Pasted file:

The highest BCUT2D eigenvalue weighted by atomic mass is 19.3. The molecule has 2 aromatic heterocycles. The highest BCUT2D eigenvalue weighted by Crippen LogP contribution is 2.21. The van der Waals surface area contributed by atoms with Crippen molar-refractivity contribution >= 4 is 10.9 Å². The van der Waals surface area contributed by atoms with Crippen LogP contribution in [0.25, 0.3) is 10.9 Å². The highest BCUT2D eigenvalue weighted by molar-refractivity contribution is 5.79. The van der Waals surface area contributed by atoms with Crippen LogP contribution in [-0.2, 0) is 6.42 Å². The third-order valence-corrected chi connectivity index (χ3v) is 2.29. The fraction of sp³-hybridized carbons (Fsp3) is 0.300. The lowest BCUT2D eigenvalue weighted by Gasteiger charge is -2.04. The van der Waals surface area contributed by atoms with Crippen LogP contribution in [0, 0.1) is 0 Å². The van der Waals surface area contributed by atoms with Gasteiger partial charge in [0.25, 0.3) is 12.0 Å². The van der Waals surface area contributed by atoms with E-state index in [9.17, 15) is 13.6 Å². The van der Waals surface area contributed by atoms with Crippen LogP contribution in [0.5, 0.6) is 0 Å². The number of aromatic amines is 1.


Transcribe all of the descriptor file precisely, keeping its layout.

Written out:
The highest BCUT2D eigenvalue weighted by atomic mass is 19.3. The molecule has 2 aromatic heterocycles. The highest BCUT2D eigenvalue weighted by Crippen LogP contribution is 2.21. The van der Waals surface area contributed by atoms with Crippen molar-refractivity contribution >= 4 is 10.9 Å². The van der Waals surface area contributed by atoms with Crippen LogP contribution in [0.25, 0.3) is 10.9 Å². The highest BCUT2D eigenvalue weighted by molar-refractivity contribution is 5.79. The van der Waals surface area contributed by atoms with Crippen LogP contribution in [-0.2, 0) is 6.42 Å². The third-order valence-corrected chi connectivity index (χ3v) is 2.29. The fraction of sp³-hybridized carbons (Fsp3) is 0.300. The lowest BCUT2D eigenvalue weighted by Gasteiger charge is -2.04. The van der Waals surface area contributed by atoms with Crippen LogP contribution in [0, 0.1) is 0 Å². The van der Waals surface area contributed by atoms with Gasteiger partial charge in [0.25, 0.3) is 12.0 Å². The van der Waals surface area contributed by atoms with E-state index in [9.17, 15) is 13.6 Å². The van der Waals surface area contributed by atoms with Crippen LogP contribution in [0.5, 0.6) is 0 Å². The number of aromatic amines is 1.